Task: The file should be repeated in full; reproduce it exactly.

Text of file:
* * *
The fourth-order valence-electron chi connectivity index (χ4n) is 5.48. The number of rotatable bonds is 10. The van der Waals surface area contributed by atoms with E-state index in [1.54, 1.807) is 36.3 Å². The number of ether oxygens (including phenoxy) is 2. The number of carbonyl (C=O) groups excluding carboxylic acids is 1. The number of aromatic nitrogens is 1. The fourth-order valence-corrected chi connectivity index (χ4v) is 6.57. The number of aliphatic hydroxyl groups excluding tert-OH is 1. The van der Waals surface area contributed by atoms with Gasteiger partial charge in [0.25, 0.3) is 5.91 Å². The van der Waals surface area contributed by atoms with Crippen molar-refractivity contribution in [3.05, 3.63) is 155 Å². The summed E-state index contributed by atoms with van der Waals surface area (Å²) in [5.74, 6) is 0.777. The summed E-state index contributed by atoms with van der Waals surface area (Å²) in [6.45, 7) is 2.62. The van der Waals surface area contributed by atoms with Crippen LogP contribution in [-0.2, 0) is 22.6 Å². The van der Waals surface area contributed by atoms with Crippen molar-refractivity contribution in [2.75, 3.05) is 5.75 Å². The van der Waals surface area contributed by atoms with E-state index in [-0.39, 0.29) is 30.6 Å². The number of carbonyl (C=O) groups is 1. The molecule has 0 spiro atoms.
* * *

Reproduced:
The fourth-order valence-electron chi connectivity index (χ4n) is 5.48. The number of rotatable bonds is 10. The van der Waals surface area contributed by atoms with E-state index in [1.54, 1.807) is 36.3 Å². The number of ether oxygens (including phenoxy) is 2. The number of carbonyl (C=O) groups excluding carboxylic acids is 1. The number of aromatic nitrogens is 1. The fourth-order valence-corrected chi connectivity index (χ4v) is 6.57. The number of aliphatic hydroxyl groups excluding tert-OH is 1. The van der Waals surface area contributed by atoms with Gasteiger partial charge in [0.25, 0.3) is 5.91 Å². The van der Waals surface area contributed by atoms with Crippen molar-refractivity contribution in [3.05, 3.63) is 155 Å². The summed E-state index contributed by atoms with van der Waals surface area (Å²) in [5.74, 6) is 0.777. The summed E-state index contributed by atoms with van der Waals surface area (Å²) in [6.45, 7) is 2.62. The van der Waals surface area contributed by atoms with Crippen LogP contribution in [-0.2, 0) is 22.6 Å². The van der Waals surface area contributed by atoms with Crippen molar-refractivity contribution in [2.75, 3.05) is 5.75 Å². The van der Waals surface area contributed by atoms with E-state index in [-0.39, 0.29) is 30.6 Å². The number of carbonyl (C=O) groups is 1. The molecule has 0 spiro atoms.